merk4p —  July 26, 2015 — Leave a comment

by Rachel, American Christian Faith Adviser for NC

20150725_162038As we continue to learn from our Jewish friends about the tradition of Shabbat, we took on the theme of “rest” today. The Jewish kids and staff here at camp each have different traditions of how they keep Shabbat. Some staff and campers abstain from listening to music or doing work that might seem simple to some (like writing), other campers and staff take on the spirit of rest and Shabbat in different ways. It has been eye-opening to learn from each of them.


This morning we had the privilege of seeing a Torah scroll unrolled led by Rabbi Laurie, the head of the 7th grade LEAP program. All of the campers sat in two rows of benches facing each other. We laid sheets and blankets across our laps so the Torah would not touch us or fall to the floor as it rolled by.

Laurie explained that we would be unrolling and rolling the entire Torah (about the length of an American football field) from start to finish. As the Torah was unrolled Laurie and Lauren, American Jewish Faith Adviser for the 6th grade, shared with us some facts about the Torah and how a Torah is written and purchased and meant to be treated.


Two of the Jewish girls from Jerusalem, Arielle and Maya, recited their Torah portion from their bat mitzvahs when the group had scrolled to it. Some of the most beautiful moments this week have been when kids have had the opportunities to share these important moments with their new friends. Everyone listened respectfully and watched as the intricate Hebrew letters slid across their laps.

In the 6th grade morning session with our facilitator, Jill, we were able to spend some more time sharing our stories with one another. As part of a larger exercise, Jill laid maps of the campers homes out on the benches.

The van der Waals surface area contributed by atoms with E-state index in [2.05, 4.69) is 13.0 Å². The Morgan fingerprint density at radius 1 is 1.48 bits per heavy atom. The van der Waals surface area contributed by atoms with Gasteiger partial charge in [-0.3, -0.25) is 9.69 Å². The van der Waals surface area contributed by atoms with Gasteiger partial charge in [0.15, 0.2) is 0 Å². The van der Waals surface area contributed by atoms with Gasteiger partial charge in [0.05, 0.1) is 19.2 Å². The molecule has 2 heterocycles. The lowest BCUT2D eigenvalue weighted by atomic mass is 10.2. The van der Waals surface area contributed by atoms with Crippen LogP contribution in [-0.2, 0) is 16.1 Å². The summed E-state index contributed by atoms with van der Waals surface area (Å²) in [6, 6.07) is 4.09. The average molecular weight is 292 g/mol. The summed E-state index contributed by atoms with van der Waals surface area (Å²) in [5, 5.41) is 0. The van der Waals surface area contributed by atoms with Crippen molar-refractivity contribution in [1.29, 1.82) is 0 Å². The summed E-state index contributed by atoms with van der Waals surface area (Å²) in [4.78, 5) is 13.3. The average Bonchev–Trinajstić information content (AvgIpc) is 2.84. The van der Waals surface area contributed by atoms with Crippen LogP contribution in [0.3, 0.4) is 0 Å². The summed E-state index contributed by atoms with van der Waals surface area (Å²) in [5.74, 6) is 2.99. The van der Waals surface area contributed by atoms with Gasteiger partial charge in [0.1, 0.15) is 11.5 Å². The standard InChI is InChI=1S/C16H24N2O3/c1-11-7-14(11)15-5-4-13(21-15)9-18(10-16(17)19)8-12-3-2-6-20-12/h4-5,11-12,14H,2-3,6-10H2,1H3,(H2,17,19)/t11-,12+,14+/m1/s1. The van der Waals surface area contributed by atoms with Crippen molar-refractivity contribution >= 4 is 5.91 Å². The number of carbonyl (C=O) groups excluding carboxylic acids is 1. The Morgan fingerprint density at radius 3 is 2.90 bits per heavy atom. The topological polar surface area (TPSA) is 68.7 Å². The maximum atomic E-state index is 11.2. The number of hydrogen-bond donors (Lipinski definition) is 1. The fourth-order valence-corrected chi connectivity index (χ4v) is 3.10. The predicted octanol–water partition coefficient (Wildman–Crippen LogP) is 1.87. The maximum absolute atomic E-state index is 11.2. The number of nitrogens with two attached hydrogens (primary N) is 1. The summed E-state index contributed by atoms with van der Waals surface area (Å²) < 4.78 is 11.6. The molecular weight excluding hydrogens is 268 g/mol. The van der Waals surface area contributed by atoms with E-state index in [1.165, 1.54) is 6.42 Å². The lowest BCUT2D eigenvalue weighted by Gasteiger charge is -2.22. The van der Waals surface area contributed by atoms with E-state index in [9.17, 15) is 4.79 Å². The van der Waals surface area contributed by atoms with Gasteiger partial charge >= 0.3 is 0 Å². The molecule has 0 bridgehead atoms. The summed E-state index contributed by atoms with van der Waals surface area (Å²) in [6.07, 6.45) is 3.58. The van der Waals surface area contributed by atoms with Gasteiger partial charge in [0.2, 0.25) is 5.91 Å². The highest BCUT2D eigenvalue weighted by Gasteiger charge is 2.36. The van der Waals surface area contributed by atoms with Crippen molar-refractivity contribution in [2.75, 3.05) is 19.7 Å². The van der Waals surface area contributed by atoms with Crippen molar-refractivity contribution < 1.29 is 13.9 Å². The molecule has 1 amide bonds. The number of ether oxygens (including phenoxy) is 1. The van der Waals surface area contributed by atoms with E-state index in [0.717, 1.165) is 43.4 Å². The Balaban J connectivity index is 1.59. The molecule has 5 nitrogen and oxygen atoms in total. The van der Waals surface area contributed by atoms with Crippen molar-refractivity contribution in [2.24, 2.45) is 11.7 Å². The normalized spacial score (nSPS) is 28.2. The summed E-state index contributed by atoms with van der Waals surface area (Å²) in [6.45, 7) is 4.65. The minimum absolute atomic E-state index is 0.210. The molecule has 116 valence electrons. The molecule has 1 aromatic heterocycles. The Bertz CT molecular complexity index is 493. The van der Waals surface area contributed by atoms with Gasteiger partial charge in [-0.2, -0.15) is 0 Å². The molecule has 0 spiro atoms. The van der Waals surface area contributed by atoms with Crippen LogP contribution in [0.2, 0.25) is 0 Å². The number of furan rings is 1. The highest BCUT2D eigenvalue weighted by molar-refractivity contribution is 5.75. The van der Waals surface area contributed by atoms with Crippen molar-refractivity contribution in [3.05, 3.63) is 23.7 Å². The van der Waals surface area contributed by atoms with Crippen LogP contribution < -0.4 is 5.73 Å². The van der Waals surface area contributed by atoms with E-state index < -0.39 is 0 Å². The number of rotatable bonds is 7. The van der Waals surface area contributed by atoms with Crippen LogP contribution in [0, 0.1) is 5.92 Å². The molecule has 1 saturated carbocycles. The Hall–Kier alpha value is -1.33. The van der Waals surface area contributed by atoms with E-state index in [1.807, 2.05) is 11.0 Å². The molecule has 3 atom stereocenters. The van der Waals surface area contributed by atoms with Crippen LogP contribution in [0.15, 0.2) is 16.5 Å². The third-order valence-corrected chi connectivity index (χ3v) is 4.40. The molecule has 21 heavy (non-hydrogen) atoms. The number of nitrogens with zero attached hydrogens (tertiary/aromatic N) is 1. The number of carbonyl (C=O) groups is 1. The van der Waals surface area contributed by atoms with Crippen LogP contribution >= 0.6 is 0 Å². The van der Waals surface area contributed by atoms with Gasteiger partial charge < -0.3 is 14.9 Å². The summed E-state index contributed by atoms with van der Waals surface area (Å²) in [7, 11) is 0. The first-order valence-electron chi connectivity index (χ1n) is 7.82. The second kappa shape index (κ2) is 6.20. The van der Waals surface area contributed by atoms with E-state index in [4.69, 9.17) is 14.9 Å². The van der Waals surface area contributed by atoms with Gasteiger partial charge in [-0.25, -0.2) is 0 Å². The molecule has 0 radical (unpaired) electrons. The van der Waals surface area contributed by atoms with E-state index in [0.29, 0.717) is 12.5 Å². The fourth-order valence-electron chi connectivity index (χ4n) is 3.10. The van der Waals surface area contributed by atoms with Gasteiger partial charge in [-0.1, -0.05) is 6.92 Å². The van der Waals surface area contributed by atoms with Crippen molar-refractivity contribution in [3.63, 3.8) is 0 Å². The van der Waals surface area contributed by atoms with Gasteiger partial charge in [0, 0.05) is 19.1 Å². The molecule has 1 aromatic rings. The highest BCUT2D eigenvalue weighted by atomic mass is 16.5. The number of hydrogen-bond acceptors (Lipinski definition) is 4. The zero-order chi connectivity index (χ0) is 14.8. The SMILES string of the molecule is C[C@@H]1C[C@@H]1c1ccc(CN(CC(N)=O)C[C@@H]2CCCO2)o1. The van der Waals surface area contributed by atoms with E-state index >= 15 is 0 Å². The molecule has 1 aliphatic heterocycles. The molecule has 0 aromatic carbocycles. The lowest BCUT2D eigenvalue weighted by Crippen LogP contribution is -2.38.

Among the maps were Jerusalem, North Carolina and Georgia. Each camper then got to choose a map to bring back to the larger circle and share. The second the campers had maps of home in their hands their faces lit up and they started telling stories to one another.

“This is my street!”

“That’s the pond near where I live.”

“This is how I walk to my school in Jerusalem.”

One conversation in particular caught my ear. Nick, one of the 6th grade counselors, was talking with our campers Yona and Nur. He was talking about his 3 minute commute from his home in South Carolina to work across the border in Georgia. He pointed at the map on the floor and traced his route.

“3 minutes to cross?” Yona asked. “No police?”IMG_5717

Jill, who was listening on helped facilitate the conversation to explain that in the US there are no checkpoints or police when you cross a border into another state.

Yona, an Israeli camper, was sensitive to something that many of the Palestinians and Israelis at camp and back home may have to face daily. Hearing his questions and observation struck a chord with each of us who overheard.

It’s through these moments of sharing and awareness of each other that we really begin to form deep understandings.

In the afternoon the 6th grade took some time for much needed rest with a silent meditation together by the lake. 20150725_162740

After the meditation the kids were able to come back as a group and get together in a way that we haven’t before. Seeing the kids playing games together this afternoon was a sign of the days ahead. Tomorrow we are looking forward to learning more about Christianity at an Episcopal Church in Asheville.

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